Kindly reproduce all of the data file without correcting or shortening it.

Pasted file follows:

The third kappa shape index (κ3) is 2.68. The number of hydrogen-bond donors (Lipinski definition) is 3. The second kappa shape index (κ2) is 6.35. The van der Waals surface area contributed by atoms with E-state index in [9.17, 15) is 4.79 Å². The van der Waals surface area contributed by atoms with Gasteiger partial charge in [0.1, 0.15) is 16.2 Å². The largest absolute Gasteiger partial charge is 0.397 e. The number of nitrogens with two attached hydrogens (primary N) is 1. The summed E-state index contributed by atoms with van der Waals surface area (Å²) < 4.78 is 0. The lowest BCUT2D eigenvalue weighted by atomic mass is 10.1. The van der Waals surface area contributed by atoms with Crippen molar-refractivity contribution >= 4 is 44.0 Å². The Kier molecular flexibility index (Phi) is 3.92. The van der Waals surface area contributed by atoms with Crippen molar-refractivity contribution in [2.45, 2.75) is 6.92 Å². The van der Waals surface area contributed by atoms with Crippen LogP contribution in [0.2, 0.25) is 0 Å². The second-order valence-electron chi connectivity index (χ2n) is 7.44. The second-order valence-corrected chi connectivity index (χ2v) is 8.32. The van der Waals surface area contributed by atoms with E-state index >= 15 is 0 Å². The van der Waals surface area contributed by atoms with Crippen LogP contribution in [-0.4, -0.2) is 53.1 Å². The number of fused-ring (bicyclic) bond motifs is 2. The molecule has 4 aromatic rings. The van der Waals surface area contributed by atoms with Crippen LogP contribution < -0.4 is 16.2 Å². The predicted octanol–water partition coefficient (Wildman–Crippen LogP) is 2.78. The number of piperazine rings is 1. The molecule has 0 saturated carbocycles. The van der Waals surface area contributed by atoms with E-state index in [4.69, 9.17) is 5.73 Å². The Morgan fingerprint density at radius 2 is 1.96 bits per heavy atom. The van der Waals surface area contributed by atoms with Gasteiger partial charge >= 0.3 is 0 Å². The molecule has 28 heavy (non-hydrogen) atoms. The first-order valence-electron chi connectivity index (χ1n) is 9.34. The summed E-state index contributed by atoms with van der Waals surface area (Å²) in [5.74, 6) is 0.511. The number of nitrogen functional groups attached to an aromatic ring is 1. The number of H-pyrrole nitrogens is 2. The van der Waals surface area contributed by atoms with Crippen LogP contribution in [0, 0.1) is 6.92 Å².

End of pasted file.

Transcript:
The third kappa shape index (κ3) is 2.68. The number of hydrogen-bond donors (Lipinski definition) is 3. The second kappa shape index (κ2) is 6.35. The van der Waals surface area contributed by atoms with E-state index in [9.17, 15) is 4.79 Å². The van der Waals surface area contributed by atoms with Gasteiger partial charge in [0.1, 0.15) is 16.2 Å². The largest absolute Gasteiger partial charge is 0.397 e. The number of nitrogens with two attached hydrogens (primary N) is 1. The summed E-state index contributed by atoms with van der Waals surface area (Å²) < 4.78 is 0. The lowest BCUT2D eigenvalue weighted by atomic mass is 10.1. The van der Waals surface area contributed by atoms with Crippen molar-refractivity contribution >= 4 is 44.0 Å². The Kier molecular flexibility index (Phi) is 3.92. The van der Waals surface area contributed by atoms with Crippen molar-refractivity contribution in [2.45, 2.75) is 6.92 Å². The van der Waals surface area contributed by atoms with Crippen LogP contribution in [0.2, 0.25) is 0 Å². The second-order valence-electron chi connectivity index (χ2n) is 7.44. The second-order valence-corrected chi connectivity index (χ2v) is 8.32. The van der Waals surface area contributed by atoms with E-state index >= 15 is 0 Å². The van der Waals surface area contributed by atoms with Crippen LogP contribution in [-0.4, -0.2) is 53.1 Å². The number of fused-ring (bicyclic) bond motifs is 2. The molecule has 4 aromatic rings. The van der Waals surface area contributed by atoms with Crippen LogP contribution < -0.4 is 16.2 Å². The predicted octanol–water partition coefficient (Wildman–Crippen LogP) is 2.78. The number of piperazine rings is 1. The molecule has 0 saturated carbocycles. The van der Waals surface area contributed by atoms with E-state index in [4.69, 9.17) is 5.73 Å². The Morgan fingerprint density at radius 2 is 1.96 bits per heavy atom. The van der Waals surface area contributed by atoms with Gasteiger partial charge >= 0.3 is 0 Å². The molecule has 28 heavy (non-hydrogen) atoms. The first-order valence-electron chi connectivity index (χ1n) is 9.34. The summed E-state index contributed by atoms with van der Waals surface area (Å²) in [5.74, 6) is 0.511. The number of nitrogen functional groups attached to an aromatic ring is 1. The number of H-pyrrole nitrogens is 2. The van der Waals surface area contributed by atoms with Crippen LogP contribution in [0, 0.1) is 6.92 Å².